“Working in the financial planning industry for over a decade, I’ve found many inefficiencies in the business, which lead to obstacles and roadblocks for people receiving the financial guidance that they need.” - Carl Consing, Product Manager
The typical financial plan costs $2,000 and up and most financial advisors will only work with client’s with a minimum of $500K+ in assets. This prices out a majority of the population.
Most people can’t afford or won’t want to pay a high price for a financial plan. However, what most people need are just the basic foundations of money management. They just want to know How should I manage my money? But most of them don’t know where to start.
So what are the problems
What do we believe?
Common is a web app that allows the user to select their financial goal, answer a few questions, and receive a step-by-step guide tailored to their personal situation.
Just like traditional financial planning, we start with the user selecting their financial goal. According to the Personal Finance sub-Reddit, the most common question is: “How should I manage my money?” and we call that the “Foundational” goal. The user can also select a more specific goal like: Retirement, Pay Off Debt, Emergency Fund, or F.I.R.E. (Financial Independence / Retire Early).
Everyone has different financial goals, so rather than forcing the user down a specific path, we allow the user to focus on the financial goal that is most important to them. This keeps them more engaged and less likely to drop off.
Once the user selects their goal, we ask only the relevant questions needed, so the user can provide as little data as necessary. This minimizes friction, which allows the user to receive value quickly and keeps the user from becoming disinterested.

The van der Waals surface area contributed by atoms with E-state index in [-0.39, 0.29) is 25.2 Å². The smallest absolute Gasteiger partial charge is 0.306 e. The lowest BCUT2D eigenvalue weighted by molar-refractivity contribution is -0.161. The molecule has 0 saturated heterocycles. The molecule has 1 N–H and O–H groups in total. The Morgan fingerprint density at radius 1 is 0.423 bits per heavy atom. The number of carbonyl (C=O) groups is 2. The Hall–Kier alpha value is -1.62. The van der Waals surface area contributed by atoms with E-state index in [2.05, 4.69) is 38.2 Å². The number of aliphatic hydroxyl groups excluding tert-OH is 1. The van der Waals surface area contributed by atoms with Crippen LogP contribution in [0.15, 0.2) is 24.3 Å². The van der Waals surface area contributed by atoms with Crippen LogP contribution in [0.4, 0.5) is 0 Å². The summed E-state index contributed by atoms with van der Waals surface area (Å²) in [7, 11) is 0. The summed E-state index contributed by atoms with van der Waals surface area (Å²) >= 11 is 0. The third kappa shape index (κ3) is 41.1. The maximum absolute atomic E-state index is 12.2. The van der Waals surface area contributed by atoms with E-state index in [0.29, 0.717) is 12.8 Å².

While the traditional financial planning process can cost over $2,000 and take up to 3 months to get a plan, Common can create a basic, personalized financial plan in less than 2 minutes, for free.
From here the user can continue to dive deeper to get more specific advice, such as specific dollar amounts for their emergency fund or how much to contribute to their retirement plans or in what order to pay off their debts. The more data the user provides, the more detailed their recommendations will become.
After conducting user testing on Maze with our prototype, we found that 5 out of 7 users’ said they felt more confident about managing their money after going through the initial flow. This convinced us that we were heading down the right path.
We also learned that we should clarify some terms, specifically what the difference is between high vs moderate interest rate debt. It’s important to provide context when it comes to this topic.
Users reported that having a visual breakdown of their goals would be useful. This is something we plan to add in future iterations.
Overall, we learned how to adapt when things changed. We lost our first 2 designers in the first 2 weeks and had to push forward by hacking together initial prototypes and shifting to a developer led product. We recruited another designer to join us in the middle of the project, which gave our product some much needed fine-tuning and polish.